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Thread: (VB6) Err.Raise using HRESULT_FROM_WIN32 and vbObjectError

  1. #1

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    (VB6) Err.Raise using HRESULT_FROM_WIN32 and vbObjectError

    Convert Win32 error using vbObjectError and HRESULT_FROM_WIN32

    HRESULT_FROM_WIN32 is the name of a macro used in C to convert a WIN32 error into an HRESULT error (although since XP it has been replaced by an inline function).

    The Win32 errors are easily converted into HRESULT errors. Win32 errors are 16 bit values, whilst HRESULT errors are 32 bit values. The additional 16 bits define the Facility and the Severity of the error. HRESULT encapsulates Win32 errors when the Facility code is set to FACILITYT_WIN32 and severity set to SEVERITY_ERROR and the low 16 bits contain the Win32 error number.

    vbObjectError is the exact value of an HRESULT with the facility code set to FACILITY_ITF.

    Visual Basic will recognize a returning HRESULT from a function and process it automatically using Err.Raise. When you raise an error in Visual Basic with "Err.Raise vbObjectError Or nMyError," you are unknowingly using an HRESULT with a status code of nMyError.

    It is a small step to convert from a FACILITY_ITF used in vbObjectError to a FACILITY_WIN32 required to encapsulate Win32 API errors. Win32 errors are then recognised by Visual Basic as an HRESULT and the Err.Description includes the description of the Win32 error.

    The conversion is to take the 16 bit Win32 errors and combine this with FACILITY_WIN32 and SEVERITY_ERROR. It is not necessary to use the vbObjectError but because of the HRESULT connection, it illustrates how Visual Basic can use HRESULT errors.

    The constant vbObjectError is derived from the FACILITY_ITF code together with the Error severity code.
    vbObjectError = FACILITY_ITF or Severity_Error
    = (4 << 16) or 0x80000000


    This vbObjectError can be used to create a new constant vbWin32Error by adding an adjustment for the different FACILITY codes FACILITY_ITF and FACILITYT_WIN32.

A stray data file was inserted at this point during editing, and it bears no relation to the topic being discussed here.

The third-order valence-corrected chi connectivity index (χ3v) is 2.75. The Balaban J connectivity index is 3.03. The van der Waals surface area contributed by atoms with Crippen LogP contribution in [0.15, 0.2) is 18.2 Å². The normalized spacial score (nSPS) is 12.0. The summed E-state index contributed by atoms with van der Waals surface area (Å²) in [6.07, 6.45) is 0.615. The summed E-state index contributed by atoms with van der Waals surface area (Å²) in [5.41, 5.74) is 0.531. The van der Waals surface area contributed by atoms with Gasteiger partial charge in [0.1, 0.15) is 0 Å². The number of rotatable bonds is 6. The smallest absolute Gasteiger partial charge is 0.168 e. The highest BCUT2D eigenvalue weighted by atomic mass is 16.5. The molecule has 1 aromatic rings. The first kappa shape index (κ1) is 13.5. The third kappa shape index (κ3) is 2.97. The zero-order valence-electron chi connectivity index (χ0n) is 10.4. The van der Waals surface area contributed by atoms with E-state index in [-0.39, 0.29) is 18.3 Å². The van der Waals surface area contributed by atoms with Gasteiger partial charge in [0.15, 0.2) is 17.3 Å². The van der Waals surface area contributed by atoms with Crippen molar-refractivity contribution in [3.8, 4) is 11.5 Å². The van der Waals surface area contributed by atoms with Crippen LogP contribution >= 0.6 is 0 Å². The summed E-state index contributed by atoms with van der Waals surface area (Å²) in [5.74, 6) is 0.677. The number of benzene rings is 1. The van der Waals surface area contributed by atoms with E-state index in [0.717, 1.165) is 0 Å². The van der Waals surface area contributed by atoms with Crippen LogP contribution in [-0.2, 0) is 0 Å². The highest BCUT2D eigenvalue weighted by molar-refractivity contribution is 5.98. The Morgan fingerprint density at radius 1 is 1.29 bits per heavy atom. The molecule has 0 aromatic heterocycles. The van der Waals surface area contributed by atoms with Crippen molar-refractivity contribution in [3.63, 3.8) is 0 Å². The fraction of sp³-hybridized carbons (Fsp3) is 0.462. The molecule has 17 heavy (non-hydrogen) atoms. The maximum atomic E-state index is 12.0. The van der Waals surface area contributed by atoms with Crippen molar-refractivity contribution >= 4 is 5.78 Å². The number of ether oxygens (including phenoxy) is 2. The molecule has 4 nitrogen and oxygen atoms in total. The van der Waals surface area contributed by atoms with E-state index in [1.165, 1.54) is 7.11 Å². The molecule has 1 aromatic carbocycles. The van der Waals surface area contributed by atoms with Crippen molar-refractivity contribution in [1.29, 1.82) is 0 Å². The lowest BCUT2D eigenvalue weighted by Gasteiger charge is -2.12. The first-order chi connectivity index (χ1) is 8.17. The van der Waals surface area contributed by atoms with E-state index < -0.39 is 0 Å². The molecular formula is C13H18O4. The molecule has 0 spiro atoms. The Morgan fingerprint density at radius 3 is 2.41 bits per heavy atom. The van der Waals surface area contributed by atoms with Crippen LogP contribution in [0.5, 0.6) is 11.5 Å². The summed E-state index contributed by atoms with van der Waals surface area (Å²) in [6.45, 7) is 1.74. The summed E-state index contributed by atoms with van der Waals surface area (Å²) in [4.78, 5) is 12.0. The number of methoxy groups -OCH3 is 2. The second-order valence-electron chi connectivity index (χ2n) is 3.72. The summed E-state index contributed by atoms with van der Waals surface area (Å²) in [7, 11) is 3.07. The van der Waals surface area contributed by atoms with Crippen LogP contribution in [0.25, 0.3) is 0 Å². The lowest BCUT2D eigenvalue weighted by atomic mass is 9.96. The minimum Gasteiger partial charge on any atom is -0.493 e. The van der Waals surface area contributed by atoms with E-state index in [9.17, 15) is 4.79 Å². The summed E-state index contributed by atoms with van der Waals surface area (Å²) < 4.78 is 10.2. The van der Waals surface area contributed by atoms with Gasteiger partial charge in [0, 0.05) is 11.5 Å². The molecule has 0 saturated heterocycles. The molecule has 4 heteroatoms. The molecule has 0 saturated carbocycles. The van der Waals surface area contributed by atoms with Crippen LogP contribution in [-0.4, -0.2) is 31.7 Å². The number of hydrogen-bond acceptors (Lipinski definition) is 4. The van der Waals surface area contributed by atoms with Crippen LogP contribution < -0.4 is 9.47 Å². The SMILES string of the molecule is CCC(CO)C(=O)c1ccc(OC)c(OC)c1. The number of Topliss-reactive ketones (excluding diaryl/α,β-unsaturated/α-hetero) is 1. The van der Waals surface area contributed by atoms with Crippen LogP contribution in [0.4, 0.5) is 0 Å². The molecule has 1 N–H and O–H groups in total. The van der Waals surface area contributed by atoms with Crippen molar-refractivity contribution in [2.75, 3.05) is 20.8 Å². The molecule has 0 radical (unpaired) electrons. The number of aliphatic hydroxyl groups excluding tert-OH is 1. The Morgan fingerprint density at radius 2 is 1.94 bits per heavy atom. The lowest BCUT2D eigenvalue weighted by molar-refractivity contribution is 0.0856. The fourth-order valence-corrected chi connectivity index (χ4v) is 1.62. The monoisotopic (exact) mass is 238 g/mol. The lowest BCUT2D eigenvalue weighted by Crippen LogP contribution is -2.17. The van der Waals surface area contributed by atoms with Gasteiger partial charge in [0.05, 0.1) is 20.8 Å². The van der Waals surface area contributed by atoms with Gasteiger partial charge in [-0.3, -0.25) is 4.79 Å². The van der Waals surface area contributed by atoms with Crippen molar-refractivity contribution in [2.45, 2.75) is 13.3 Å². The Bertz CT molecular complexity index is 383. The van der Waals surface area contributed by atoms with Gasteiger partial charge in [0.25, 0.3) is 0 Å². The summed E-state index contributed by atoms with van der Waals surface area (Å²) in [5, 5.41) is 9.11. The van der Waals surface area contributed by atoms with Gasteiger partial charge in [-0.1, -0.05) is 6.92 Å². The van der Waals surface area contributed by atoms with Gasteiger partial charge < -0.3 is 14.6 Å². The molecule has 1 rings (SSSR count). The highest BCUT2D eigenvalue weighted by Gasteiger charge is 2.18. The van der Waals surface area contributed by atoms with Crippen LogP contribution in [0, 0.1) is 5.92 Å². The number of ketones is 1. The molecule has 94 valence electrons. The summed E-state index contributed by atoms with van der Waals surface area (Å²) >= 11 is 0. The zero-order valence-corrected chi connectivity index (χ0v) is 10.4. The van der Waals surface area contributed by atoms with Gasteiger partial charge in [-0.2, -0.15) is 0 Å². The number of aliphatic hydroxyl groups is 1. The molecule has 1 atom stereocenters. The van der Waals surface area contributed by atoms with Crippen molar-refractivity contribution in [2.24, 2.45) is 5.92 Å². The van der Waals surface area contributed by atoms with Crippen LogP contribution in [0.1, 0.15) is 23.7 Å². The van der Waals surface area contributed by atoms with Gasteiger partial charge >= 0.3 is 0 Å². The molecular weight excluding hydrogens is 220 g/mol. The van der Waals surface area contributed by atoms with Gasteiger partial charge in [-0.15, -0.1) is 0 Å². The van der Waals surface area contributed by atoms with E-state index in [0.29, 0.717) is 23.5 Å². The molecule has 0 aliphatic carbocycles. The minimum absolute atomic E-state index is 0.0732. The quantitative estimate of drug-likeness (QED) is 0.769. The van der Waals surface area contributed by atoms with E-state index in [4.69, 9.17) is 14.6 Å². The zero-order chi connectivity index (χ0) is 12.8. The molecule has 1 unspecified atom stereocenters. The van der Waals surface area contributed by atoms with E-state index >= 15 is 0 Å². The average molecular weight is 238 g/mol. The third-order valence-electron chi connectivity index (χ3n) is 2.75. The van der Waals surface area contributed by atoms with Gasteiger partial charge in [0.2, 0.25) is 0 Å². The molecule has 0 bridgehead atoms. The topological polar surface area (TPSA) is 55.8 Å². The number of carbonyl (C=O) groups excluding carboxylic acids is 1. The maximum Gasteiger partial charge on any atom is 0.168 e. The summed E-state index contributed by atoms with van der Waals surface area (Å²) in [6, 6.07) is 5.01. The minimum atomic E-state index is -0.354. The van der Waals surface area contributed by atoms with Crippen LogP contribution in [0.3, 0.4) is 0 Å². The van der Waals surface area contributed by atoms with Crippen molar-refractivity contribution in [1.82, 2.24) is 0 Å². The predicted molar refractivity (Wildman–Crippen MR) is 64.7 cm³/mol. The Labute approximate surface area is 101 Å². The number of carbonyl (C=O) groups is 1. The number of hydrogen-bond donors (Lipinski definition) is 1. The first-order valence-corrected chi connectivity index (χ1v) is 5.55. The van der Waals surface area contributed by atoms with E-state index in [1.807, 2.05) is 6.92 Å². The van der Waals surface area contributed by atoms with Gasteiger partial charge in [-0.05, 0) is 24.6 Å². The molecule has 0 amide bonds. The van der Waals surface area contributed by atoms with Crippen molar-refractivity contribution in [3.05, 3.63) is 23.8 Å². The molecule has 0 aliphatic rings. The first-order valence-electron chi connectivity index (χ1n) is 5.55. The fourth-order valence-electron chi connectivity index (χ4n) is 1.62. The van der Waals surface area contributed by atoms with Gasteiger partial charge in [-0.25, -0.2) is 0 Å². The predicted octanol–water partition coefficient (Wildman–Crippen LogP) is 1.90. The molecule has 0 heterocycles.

vbWin32Error = vbObjectError + ((FACILITY_WIN32 - FACILITY_ITF) * (2 ^ 16))

    The Win32API error can then be converted to an HRESULT error by adding this constant vbWin32Error to the error, and the error can be trapped using the Visual Basic Err.Raise method, and the error description can be accessed using Err.Description.

    The resulting Err.Description identifies the error as a Win32 HRESULT by starting the error description with "Automation error"

    The function below HRESULT_FROM_WIN32 converts a Win32 Error into an HRESULT, and the function WIN32_FROM_HRESULT converts HRESULT error back into Win32 Error.

    Code:
    Private Const FACILITY_ITF = 4
    Private Const FACILITY_WIN32 = 7
    Private Const vbWin32Error = vbObjectError + ((FACILITY_WIN32 - FACILITY_ITF) * (2 ^ 16))
    
    Public Function HRESULT_FROM_WIN32(LastDllError As Long) As Long
        If (((LastDllError And (Not &HFFFF&)) = 0) and (LastDllError <>0)) Then
            HRESULT_FROM_WIN32 = (LastDllError Or vbWin32Error)
        Else
            HRESULT_FROM_WIN32 = LastDllError
        End If
    End Function
    
    Public Function WIN32_FROM_HRESULT(HRESULT As Long) As Long
        If ((HRESULT And (Not &HFFFF&)) = vbWin32Error) Then
            WIN32_FROM_HRESULT = (HRESULT And &HFFFF&)
        Else
            WIN32_FROM_HRESULT = HRESULT
        End If
    End Function
    These functions can be used to raise a VB error from a Win32 api function, using the err.raise method:

    Code:
    Private Sub UsageExample()
    Dim RetApi As Long
        On Error GoTo EH
    '    RetApi = Win32ApiFunction() ' returns 0 if error, <> 0 if successful
        If RetApi = 0 Then
            Err.Raise HRESULT_FROM_WIN32(Err.LastDllError)
        End If
        Exit Sub
    EH:
        MsgBox "Error Nos : " & WIN32_FROM_HRESULT(Err.Number) _
        & vbCrLf & "Error : " & Err.Description
    End Sub

    References
    • Q189134 HOWTO: Raise an Error in Visual Basic From Your C DLL
    • MSDN OldNewThing blog - How do I convert an HRESULT to a Win32 error code
    • WinError.h
    • Platform SDK: COM - Using Macros for Error Handling
    • MSDN blog - The evolution of HRESULT_FROM_WIN32


    Update July 6th 2018
    Last edited by DavidUK; Jul 6th, 2018 at 06:21 AM.

  2. #2
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    Re: (VB6) Err.Raise using HRESULT_FROM_WIN32 and vbObjectError

    just an FYI, you can simplify your error test by checking if the value is less than zero. (the error bit is the sign bit).
    So my version of HRESULT_FROM_WIN32 looks like this

    Code:
    Public Function HRESULT_FROM_WIN32(ByVal x As Long) As Long
        If (x <= 0) Then
            HRESULT_FROM_WIN32 = x
        Else
            HRESULT_FROM_WIN32 = ((x And &HFFFF&) Or (FACILITY_WIN32 * &H10000) Or &H80000000)
        End If
    End Function
    similarly I use this.

    Code:
    Private Sub ThrowIfWin32Err(ByVal Source As String, _
                                ByVal Win32Err As Long _
                                )
        Dim HResult As Long
    
        If Win32Err Then
            ' HResult = HRESULT_FROM_WIN32(Win32Err)